Growing, curious, optimistic, creative, confident -- all adjectives that might aptly describe a precocious college student preparing for graduation and ready to change the world. At the same time, these adjectives are equally accurate in describing Grand Rapids-based med-tech firm Ideomed
. Including the part about changing the world.
Ideomed's first product is the web- and mobile-based patient engagement solution, Abriiz
, an application that connects the patient, family, friends and health care specialists to better manage chronic health conditions.
In the past year the 27-person firm has moved to a new location on 4th floor of the CWD Building at 50 Louis NW, dramatically expanded the functionality of Abriiz, and has positioned itself as a national thought leader in mobile medical technology.
Brian Mack, director of marketing, explains the motivation behind the new space: "The move has been planned for some time to coincide with Ideomed's ongoing growth. It offers the opportunity to unite the Grand Rapids-based Ideomed team (we also have an office in Ann Arbor) in one space with room for future growth."
The physical growth parallels the added functionality to the Abriiz application. "We launched multiple Abriiz applications that can help with daily health management," says CEO Keith Brophy. He cites multiple conditions that Abriiz can now cover, including (but not limited to) congestive heart failure and other cardiac illnesses, diabetes, obesity, COPD, HIV and palliative care.
In addition to the new applications, Brophy says they have also introduced another level of gamification to Abriiz targeting adults called "Cardlings," which is part of the Ideomed core strategy in attacking health issues by changing a person's behavior. "Abriiz is really approaching health care from a behavioral science position. By and large the other players in the industry address symptomatic issues, but at the end of day, chronic illness is a behavior issue," says Brophy.
On a different stage, Ideomed is also focusing on plugging into the national conversation on health care. Mack cites Brophy's testimony before Congress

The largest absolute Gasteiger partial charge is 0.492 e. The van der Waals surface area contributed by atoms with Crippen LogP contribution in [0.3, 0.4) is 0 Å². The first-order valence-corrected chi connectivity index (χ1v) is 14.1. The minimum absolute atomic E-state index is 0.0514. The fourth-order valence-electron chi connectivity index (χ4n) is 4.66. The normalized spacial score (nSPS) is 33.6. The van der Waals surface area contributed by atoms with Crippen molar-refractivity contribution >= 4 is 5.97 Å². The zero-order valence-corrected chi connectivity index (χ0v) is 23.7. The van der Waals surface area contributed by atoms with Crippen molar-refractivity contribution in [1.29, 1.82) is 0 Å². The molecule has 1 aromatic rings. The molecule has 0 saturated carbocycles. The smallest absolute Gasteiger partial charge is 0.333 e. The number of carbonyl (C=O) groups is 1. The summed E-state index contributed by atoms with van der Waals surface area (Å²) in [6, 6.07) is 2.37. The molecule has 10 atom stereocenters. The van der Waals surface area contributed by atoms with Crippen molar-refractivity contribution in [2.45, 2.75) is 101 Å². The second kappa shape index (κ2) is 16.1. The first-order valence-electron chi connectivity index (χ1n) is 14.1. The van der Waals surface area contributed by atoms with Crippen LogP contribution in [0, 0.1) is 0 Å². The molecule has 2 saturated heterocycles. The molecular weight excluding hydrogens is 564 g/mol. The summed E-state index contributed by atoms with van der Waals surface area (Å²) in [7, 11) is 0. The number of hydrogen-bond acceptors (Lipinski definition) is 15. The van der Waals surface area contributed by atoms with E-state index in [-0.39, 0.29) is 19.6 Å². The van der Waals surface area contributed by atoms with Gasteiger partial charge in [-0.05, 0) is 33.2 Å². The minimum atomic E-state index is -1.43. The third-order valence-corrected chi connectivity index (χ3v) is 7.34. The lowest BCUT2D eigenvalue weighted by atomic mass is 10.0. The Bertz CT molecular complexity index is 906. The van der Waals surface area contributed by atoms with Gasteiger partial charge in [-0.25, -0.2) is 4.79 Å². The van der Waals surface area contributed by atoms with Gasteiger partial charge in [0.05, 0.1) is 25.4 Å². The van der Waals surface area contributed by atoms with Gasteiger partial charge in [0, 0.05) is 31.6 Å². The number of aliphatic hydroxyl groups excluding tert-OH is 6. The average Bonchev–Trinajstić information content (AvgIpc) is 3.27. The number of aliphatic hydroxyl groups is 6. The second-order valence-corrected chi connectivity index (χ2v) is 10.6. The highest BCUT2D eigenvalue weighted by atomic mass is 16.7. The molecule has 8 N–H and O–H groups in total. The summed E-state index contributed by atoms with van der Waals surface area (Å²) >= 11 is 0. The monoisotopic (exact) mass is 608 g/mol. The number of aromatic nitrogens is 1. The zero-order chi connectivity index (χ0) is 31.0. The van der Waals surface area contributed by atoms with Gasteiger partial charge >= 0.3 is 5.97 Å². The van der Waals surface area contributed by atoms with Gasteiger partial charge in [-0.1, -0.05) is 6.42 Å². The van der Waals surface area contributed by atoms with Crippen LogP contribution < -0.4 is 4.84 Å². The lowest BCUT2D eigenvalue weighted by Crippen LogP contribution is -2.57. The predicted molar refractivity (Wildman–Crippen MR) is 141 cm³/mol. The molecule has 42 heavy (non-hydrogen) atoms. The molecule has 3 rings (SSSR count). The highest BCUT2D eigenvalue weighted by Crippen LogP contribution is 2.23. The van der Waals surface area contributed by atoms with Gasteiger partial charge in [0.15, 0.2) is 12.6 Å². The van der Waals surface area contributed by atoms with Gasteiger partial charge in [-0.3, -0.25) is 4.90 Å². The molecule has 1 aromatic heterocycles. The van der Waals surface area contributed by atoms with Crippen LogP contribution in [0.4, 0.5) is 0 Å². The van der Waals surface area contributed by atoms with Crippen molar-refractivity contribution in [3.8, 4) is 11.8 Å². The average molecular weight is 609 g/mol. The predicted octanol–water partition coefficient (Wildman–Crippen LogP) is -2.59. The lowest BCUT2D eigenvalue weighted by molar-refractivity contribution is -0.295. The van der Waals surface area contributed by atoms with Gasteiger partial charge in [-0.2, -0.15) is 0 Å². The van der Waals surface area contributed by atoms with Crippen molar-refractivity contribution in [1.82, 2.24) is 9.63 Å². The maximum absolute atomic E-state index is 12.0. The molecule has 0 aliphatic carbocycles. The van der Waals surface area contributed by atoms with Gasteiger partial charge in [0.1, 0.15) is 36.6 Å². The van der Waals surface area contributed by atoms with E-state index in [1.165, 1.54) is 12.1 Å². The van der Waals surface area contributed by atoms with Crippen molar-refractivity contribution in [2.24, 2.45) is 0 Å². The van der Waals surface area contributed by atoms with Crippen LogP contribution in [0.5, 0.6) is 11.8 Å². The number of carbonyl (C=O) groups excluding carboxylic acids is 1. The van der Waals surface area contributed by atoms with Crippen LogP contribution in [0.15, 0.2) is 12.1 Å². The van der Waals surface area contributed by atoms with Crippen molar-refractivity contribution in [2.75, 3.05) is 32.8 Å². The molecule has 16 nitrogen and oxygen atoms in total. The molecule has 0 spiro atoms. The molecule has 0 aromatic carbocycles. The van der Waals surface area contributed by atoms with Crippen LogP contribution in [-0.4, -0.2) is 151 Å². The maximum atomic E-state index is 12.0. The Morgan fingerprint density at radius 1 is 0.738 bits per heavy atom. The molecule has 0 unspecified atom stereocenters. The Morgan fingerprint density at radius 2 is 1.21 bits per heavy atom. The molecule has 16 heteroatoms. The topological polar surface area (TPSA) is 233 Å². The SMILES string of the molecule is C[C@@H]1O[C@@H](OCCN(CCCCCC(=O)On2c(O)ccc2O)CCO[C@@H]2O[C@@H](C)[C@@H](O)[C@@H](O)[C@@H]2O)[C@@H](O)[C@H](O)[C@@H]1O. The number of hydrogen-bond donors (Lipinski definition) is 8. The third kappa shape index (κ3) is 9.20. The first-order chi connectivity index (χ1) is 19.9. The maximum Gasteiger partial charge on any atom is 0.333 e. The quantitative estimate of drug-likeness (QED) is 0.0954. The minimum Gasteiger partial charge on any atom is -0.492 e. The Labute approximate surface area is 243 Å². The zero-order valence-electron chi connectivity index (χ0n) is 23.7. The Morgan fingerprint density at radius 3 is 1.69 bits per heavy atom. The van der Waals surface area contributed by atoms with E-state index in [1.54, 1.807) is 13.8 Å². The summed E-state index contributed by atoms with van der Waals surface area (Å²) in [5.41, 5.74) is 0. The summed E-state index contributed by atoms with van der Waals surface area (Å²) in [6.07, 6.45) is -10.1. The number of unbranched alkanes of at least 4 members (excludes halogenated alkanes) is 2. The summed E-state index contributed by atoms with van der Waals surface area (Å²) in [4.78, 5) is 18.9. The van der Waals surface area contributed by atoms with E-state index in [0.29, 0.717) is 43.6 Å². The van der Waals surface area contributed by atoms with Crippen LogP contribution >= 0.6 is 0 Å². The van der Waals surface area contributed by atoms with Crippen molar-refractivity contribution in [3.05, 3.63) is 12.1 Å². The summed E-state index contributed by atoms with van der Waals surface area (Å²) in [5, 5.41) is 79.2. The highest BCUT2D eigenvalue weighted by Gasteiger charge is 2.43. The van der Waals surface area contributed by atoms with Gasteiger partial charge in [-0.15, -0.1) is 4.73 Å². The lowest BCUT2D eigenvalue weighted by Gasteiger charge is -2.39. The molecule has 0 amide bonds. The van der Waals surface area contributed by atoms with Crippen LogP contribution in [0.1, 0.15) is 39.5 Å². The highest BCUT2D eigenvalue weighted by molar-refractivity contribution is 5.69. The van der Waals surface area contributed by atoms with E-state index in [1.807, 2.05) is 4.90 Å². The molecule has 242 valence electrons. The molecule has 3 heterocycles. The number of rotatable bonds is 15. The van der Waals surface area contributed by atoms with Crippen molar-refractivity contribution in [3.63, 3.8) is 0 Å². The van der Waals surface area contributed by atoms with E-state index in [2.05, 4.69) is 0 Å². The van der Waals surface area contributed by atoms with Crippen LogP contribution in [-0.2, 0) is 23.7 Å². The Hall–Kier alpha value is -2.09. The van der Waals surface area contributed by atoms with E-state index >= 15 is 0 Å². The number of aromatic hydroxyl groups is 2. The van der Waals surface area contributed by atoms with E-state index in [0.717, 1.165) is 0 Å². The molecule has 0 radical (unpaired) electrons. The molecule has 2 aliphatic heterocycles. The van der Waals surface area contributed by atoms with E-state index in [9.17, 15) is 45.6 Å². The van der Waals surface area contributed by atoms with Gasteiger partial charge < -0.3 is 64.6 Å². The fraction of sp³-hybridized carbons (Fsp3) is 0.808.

as an example of Ideomed's opportunity to be a leader in health care. "Keith was among four thought leaders invited to present in conjunction with the Association for Competitive Technology, a trade organization that represents application developers," says Mack. "The testimony took place on June 27th, 2013, before the House Subcommittee on Small Business, Subcommittee on Health and Technology. It was an opportunity for lawmakers, in advance of the FDA's publication of their Regulatory Guidance on Mobile Medical Applications, to learn more about advances in the field of Mobile Health, and the leadership position that entrepreneurial ventures like Ideomed has taken."
Brophy remains extremely optimistic but realistic about the impact that mobile health technology will have on health care and knows he is in for a long journey. "Abriiz is a convergent point for data and intelligent analysis. We are in the early, most primitive stages of the product life cycle," he says. "We are using insights to refine the approach. It still takes effort to download the application and use it."
Brophy says wearable medical devices hold the opportunity to make health care reminders "more fluid and automatic" and more effective, which he says will allow Abriiz to adopt and share the technology with their customers: "Health care is reinventing itself. It takes a lot partnerships and savvy to work side by side with the health care providers throughout the journey."
To support further growth, Ideomed is hiring, looking to add developers, designers and health care specialists.
To learn more about Ideomed and Abriiz you can visit their site here.
Writer; John Rumery, Innovation and Jobs News Editor.